Exxon Mobil Corp. (NYSE: XOM) shareholders rejected a proposal on May 30 that would have split the roles of chairman and CEO, securing CEO Darren Woods's role as he looks to improve results at the world's largest publicly traded oil producer.
Woods, who became chairman and CEO in January 2017, has struggled to recover from failed bets taken by his predecessor Rex Tillerson, the former U.S. secretary of state, that resulted in billions of dollars in write-downs and a stock price that has lagged peers.
Exxon Mobil under Woods has moved aggressively to launch major expansion programs to find and produce new reserves of oil and natural gas, as well as expand the company's refining and chemical footprint.
Woods in March told Wall Street investors that the expansions should help double Exxon Mobil's earnings by 2025 to about $31 billion.
Still, Exxon Mobil's first-quarter earnings fell short of expectations as weakness in its chemical and refining operations offset a boost from higher crude prices.
By voting to keep the roles combined, shareholders effectively gave support to Woods to lead the board and employees as they jointly try to meet those goals.
"No one in our industry can match our opportunity set today," Woods told fellow shareholders at the company's annual meeting in Dallas.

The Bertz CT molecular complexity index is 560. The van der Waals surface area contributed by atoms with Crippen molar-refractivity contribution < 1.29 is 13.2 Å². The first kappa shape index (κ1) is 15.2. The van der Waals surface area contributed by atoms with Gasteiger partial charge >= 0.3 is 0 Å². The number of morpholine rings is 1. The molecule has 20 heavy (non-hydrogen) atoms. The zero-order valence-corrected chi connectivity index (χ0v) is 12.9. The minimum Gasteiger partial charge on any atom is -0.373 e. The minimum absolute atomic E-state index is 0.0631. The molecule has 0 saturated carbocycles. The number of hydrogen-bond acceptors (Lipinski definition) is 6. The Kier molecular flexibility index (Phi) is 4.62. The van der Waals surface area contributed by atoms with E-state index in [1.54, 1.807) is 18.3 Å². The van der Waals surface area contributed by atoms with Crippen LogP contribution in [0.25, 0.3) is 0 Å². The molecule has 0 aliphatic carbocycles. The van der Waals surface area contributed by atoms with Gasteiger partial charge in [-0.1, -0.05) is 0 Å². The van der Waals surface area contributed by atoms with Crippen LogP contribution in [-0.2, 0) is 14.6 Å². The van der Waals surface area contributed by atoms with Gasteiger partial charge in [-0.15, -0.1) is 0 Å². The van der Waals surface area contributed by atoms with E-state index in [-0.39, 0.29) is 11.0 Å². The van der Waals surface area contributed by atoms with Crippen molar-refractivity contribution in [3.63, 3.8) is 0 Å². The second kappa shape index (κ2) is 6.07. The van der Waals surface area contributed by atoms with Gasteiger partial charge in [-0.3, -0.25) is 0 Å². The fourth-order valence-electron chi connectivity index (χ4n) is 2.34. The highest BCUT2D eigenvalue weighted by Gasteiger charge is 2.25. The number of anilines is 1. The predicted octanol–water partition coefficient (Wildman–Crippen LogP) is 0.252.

Shares of Exxon Mobil rose 3.4% to $81.13 on May 30 after an analyst upgraded the company's stock, saying its low valuation relative to peers presented a buying opportunity.
Woods vowed that he would continue to work to address climate change, especially through biofuels research.
But outside the Dallas meeting, about 30 people gathered to protest what they said was Exxon Mobil's lack of accountability for its impact on global climate change.
There were no climate-related proposals for Exxon Mobil's shareholders to consider at this year's meeting after one was approved last year requiring an annual carbon report. Protesters on May 30 said they were biding their time this year.
"There's not a lot of optimism they'll [Exxon Mobil executives] will make good on it, but if they don't, we'll be back next year with an even stronger shareholder proposal," said Molly Rooke, a former Exxon Mobil employee who now volunteers with the environmental group 350.org.
Rooke's fellow protesters held a bevy of signs outside the meeting emblazoned with such slogans as "Exxon Mobil, Climate Criminal" and "Arrest Exxon."
Shareholders also rejected a proposal that would have forced Exxon Mobil to provide greater disclosure on its lobbying expenditures and change its bylaws to how special meetings are called.
Shareholders approved a full slate of 10 nominees to the company's board of directors.
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